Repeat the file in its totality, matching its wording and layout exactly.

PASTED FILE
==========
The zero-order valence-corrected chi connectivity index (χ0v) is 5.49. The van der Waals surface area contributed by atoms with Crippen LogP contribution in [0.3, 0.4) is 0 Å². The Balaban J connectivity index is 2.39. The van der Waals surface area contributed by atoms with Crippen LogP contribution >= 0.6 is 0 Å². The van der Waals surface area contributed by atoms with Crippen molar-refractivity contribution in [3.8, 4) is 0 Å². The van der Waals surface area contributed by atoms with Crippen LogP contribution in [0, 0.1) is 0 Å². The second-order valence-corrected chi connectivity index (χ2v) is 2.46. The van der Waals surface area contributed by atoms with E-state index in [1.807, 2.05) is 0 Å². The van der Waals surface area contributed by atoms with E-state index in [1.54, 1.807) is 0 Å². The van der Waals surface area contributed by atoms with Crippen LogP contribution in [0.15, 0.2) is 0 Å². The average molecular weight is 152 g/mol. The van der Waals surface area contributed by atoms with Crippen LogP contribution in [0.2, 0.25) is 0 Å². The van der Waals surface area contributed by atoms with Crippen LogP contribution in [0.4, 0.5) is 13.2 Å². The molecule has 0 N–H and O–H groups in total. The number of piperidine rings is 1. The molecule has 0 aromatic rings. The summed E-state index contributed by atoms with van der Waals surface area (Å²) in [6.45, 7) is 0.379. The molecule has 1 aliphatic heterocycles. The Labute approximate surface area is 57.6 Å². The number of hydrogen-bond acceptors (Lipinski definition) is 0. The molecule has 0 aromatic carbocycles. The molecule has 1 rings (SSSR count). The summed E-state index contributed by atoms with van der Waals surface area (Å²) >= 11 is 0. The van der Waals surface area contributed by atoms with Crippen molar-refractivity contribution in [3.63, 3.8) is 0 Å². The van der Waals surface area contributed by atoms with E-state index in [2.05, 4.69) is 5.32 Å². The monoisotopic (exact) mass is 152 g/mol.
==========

The zero-order valence-corrected chi connectivity index (χ0v) is 5.49. The van der Waals surface area contributed by atoms with Crippen LogP contribution in [0.3, 0.4) is 0 Å². The Balaban J connectivity index is 2.39. The van der Waals surface area contributed by atoms with Crippen LogP contribution >= 0.6 is 0 Å². The van der Waals surface area contributed by atoms with Crippen molar-refractivity contribution in [3.8, 4) is 0 Å². The van der Waals surface area contributed by atoms with Crippen LogP contribution in [0, 0.1) is 0 Å². The second-order valence-corrected chi connectivity index (χ2v) is 2.46. The van der Waals surface area contributed by atoms with E-state index in [1.807, 2.05) is 0 Å². The van der Waals surface area contributed by atoms with E-state index in [1.54, 1.807) is 0 Å². The van der Waals surface area contributed by atoms with Crippen LogP contribution in [0.15, 0.2) is 0 Å². The average molecular weight is 152 g/mol. The van der Waals surface area contributed by atoms with Crippen LogP contribution in [0.2, 0.25) is 0 Å². The van der Waals surface area contributed by atoms with Crippen LogP contribution in [0.4, 0.5) is 13.2 Å². The molecule has 0 N–H and O–H groups in total. The number of piperidine rings is 1. The molecule has 0 aromatic rings. The summed E-state index contributed by atoms with van der Waals surface area (Å²) in [6.45, 7) is 0.379. The molecule has 1 aliphatic heterocycles. The Labute approximate surface area is 57.6 Å². The number of hydrogen-bond acceptors (Lipinski definition) is 0. The molecule has 0 aromatic carbocycles. The molecule has 1 rings (SSSR count). The summed E-state index contributed by atoms with van der Waals surface area (Å²) >= 11 is 0. The van der Waals surface area contributed by atoms with Crippen molar-refractivity contribution in [3.63, 3.8) is 0 Å². The van der Waals surface area contributed by atoms with E-state index in [2.05, 4.69) is 5.32 Å². The monoisotopic (exact) mass is 152 g/mol.